Myth 2: it’s just a bit of googling
Fact: nothing raises the hackles of a BI analyst like the reduction of their chosen field to the level of a quick online search. You have been warned!
In the booming contemporary era of online investigative journalism, and when government intelligence agencies are now overwhelmingly refocused on open-source intelligence (“OSINT”), every BI analyst knows the value of information that can be gathered online, and especially from social media. But the value lies in having the patience to trawl through reams of information in pursuit of that relevant nugget, and the analytical skill – not to mention local language capability – to recognise it when it comes along.
Online and media research is built on a foundation of legal entity data gathered from official sources. If your subject is a company, who owns and controls it? If it’s a person, what corporate interests – shareholdings and directorships – do they have? In developed markets, this can be achieved at the click of a mouse; elsewhere, in most jurisdictions in the Middle East and Africa, for example, it can rest upon having contacts on the ground who understand what information and documentation is available at the local registry, and even which window they should wait at for the shortest queues.
Gaps in knowledge may be filled by making enquiries with well-placed sources who know the subjects of the investigation. But making enquiries takes skill, training and planning. How do you find the right people to speak to in the first place? How do you speak to someone without giving too much away? And, ultimately, how can you trust someone you don’t know that well?
These questions are best addressed by the most valuable of the BI skills: analysis. It is the ability to analyse and contextualise findings for a client that raises the field of BI well above just a bit of googling.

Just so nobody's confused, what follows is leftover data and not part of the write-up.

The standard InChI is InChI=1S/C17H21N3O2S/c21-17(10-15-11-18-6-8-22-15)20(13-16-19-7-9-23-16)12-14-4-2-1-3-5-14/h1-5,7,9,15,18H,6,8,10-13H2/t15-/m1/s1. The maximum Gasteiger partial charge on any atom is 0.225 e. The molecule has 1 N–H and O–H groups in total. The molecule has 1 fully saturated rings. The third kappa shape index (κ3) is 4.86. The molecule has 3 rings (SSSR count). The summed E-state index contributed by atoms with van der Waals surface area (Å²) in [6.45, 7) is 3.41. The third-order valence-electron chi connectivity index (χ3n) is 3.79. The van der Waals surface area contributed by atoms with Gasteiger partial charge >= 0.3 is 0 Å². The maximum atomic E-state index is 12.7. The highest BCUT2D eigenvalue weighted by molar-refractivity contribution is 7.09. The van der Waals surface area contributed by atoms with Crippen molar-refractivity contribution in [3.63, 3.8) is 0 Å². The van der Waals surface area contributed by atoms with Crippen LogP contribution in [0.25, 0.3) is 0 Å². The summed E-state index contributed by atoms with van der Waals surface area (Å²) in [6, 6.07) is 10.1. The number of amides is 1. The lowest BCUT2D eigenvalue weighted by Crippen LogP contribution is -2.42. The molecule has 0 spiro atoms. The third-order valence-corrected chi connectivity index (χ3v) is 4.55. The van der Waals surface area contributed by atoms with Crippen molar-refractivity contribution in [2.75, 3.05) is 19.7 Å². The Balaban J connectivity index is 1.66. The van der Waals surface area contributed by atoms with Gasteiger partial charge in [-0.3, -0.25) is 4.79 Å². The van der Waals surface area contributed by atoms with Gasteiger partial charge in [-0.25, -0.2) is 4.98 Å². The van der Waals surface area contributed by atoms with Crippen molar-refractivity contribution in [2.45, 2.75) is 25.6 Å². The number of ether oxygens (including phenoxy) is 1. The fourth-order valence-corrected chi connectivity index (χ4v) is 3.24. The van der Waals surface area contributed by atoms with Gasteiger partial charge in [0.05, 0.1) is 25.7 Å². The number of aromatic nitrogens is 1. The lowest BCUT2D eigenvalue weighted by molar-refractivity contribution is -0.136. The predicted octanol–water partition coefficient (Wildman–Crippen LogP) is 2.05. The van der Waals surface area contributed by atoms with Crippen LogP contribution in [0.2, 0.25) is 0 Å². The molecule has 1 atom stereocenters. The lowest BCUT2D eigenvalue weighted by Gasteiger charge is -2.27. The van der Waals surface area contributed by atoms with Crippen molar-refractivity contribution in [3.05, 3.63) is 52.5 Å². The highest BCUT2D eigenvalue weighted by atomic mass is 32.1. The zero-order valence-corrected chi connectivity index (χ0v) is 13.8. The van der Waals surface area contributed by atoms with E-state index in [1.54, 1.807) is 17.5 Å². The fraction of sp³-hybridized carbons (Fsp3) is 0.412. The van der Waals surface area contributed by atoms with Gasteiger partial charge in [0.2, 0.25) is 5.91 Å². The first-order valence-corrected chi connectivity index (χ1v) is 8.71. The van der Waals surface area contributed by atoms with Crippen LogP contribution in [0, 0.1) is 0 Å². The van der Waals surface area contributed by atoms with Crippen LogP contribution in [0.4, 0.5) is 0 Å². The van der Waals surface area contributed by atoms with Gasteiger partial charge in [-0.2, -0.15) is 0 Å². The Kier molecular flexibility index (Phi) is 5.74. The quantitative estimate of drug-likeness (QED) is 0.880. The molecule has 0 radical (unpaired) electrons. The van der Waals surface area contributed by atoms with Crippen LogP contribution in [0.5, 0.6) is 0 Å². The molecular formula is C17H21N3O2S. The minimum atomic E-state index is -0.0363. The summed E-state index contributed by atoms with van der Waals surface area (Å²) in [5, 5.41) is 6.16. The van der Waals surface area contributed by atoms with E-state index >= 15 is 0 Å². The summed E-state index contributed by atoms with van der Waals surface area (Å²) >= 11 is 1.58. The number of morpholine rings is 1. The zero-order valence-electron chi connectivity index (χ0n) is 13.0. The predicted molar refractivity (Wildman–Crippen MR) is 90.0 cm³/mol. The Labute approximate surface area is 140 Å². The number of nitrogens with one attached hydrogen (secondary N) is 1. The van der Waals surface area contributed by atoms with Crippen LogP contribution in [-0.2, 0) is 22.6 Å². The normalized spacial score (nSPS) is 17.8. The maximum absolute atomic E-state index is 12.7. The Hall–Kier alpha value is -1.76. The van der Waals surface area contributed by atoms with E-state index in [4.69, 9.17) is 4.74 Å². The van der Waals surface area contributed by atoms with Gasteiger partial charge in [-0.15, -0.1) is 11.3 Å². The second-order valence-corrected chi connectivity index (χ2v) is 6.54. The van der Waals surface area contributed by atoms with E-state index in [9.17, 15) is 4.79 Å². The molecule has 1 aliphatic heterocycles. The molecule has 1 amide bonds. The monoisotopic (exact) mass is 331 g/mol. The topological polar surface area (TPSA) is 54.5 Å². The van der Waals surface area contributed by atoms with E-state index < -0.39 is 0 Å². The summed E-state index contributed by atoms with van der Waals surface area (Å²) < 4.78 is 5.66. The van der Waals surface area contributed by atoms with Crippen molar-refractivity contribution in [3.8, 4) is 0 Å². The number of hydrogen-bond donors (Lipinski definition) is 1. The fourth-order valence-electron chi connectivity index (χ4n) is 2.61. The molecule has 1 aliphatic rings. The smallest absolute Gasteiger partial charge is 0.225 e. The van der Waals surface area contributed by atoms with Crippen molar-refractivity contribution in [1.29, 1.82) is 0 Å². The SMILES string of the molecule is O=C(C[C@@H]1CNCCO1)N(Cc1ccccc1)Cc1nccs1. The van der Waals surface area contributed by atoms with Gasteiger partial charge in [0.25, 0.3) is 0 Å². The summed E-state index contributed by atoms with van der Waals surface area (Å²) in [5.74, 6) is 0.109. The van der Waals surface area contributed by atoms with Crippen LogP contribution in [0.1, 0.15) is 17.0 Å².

Myth 3: if you haven’t worked in government, you can’t work in BI
Fact: BI analysts come into the field from a range of backgrounds; many even start from scratch and learn their trade on the job.
Perhaps for obvious reasons, the BI industry has a reputation for being populated by former government intelligence officers. But this has not been the case for a long time now and, even in the early days of the industry, it was rarely true.
30 years ago, when the industry was in its infancy, its original practitioners tended to be former lawyers or former journalists. This was no accident, given that these are professions built on researching, recognising, understanding and communicating relevant information to an intended audience. As the field grew, and the number of companies operating in it increased, more lawyers and journalists were attracted into it, as were political risk analysts, former police officers, and, yes, the odd erstwhile spy.
Now, most analysts begin their careers in the industry; unthinkable 15 years ago. As a long-time recruiter into the BI industry, I will consider any CV as long as there is evidence of: intellectual rigour and a commitment to truth; curiosity (verging on nosiness is desirable); tenacity; and, lastly, a certain quirkiness that suggests the candidate would be more at home in the BI field than the traditional occupations of law, accounting, journalism…or espionage.
Myth 4: BI analysts don’t mind breaking the rules to get the job done
Fact: the best BI firms work to forensic standards and follow ethical guidelines as diligently as any professional service firm.